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review 2020-06-16 11:27
Will leave you with a smile
The Lake Never Tells - Alex Tully

I write this review as a member of Rosie’s Book Review Team, and I freely chose to review an ARC copy of this novel.

This is the first of Tully’s books I’ve read, although it is the third novel she has published, and in the ‘About the author’ section of her page and her books she describes her stories as ‘feel good’ stories, and she states that she hopes ‘readers will smile after turning the last page’. Well, hope accomplished, as far as I’m concerned.

The book description provides enough clues as to the general plot of the story. This is the story of a summer that changed the lives of the young characters at the centre of the story. Two of them, Zoe and Parker, live in a trailer park at the shore of a lake, just a stone’s throw from a posh resort ‘Crystal Waters’. They both have unconventional families (Parker lost his mother in tragic circumstances, never met his father, and lives with his grandmother, who is the strict but fair and wonderful Shirley; while Zoe lives with her single Mom, Debbie, who refuses to take responsibility for anybody, even herself, and acts much younger than her years). Zoe’s best friend, Meredith, the daughter of the local sheriff, can be pushy and harsh at times, but she is also funny and amusing, and always has Zoe’s back. Ethan, a young boy from the posh side of the divide who has come for the summer, somewhat stumbles into their group dragging his own problems with him. Although his life and circumstances might seem charmed from the outside, his parents’ relationship is a sham, and he suffered a traumatic event one year ago that he has not fully recovered from. It has changed him and turned him into somebody quite different. As the novel advances, we come to realise that Ethan’s change might have been for the better, even if that is not so evident for him at the beginning of the story. The novel fits well into the YA genre, and although the characters are put to the test and have to confront some harsh truths about themselves and others, these are not extreme, brutal or too challenging, and I think the book would be suited to fairly young teens as well, although I’d recommend parents to check it out because there are mentions of drugs, mental health difficulties, a suspicious death, a suggestion of sexual harassment, as well as divorce and drinking.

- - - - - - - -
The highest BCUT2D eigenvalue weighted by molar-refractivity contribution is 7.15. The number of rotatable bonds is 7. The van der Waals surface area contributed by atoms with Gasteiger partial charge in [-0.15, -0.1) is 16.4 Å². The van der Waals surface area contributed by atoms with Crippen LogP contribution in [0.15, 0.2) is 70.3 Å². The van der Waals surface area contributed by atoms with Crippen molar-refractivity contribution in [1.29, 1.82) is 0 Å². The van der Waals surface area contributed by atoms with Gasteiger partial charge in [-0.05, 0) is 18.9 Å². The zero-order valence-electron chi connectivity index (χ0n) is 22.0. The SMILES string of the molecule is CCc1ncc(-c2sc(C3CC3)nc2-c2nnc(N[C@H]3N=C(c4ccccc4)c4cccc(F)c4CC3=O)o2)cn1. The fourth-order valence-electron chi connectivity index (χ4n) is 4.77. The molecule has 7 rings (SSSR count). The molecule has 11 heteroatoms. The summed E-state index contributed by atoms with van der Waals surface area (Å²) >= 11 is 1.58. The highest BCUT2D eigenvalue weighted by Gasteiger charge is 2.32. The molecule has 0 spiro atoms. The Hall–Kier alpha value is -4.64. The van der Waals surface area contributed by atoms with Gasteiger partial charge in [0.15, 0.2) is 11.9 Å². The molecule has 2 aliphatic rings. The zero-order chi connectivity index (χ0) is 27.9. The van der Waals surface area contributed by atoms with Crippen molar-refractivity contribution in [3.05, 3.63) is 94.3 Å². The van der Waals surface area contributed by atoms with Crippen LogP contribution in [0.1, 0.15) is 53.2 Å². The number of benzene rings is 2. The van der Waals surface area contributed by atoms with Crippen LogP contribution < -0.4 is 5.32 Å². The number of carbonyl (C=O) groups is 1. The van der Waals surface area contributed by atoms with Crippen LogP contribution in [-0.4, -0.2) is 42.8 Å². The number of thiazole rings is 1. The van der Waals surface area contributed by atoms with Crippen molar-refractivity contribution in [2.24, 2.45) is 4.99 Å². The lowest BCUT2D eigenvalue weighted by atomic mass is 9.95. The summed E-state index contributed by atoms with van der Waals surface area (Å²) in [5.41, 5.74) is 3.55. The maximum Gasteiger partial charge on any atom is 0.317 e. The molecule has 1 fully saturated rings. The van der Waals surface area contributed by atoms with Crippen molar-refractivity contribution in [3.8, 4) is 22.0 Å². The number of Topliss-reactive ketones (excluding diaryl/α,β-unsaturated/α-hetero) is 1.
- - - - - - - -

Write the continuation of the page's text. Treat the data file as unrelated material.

I liked the way the story is told. It starts with a hook, as we follow Parker on the 5th of July when he makes a shocking discovery, and then we go back a few weeks, to learn more about the characters and how they came to this point. The story is told in the third person, but from the points of view of the three main protagonists, Zoe, Parker, and Ethan, and their emotions and thoughts feel suitable to their ages (Parker is only 11, and he behaves appropriately to his age) and to their circumstances. I also liked the way we get and insight into Ethan’s disturbing thoughts and the way he tries to deal with them. We don’t learn what happened to him until quite late in the story, but by that time we’ve got to know him as he is now, and we can empathise with him even more. The way he and Zoe behave with Parker, as if he were their younger brother, is heart-warming.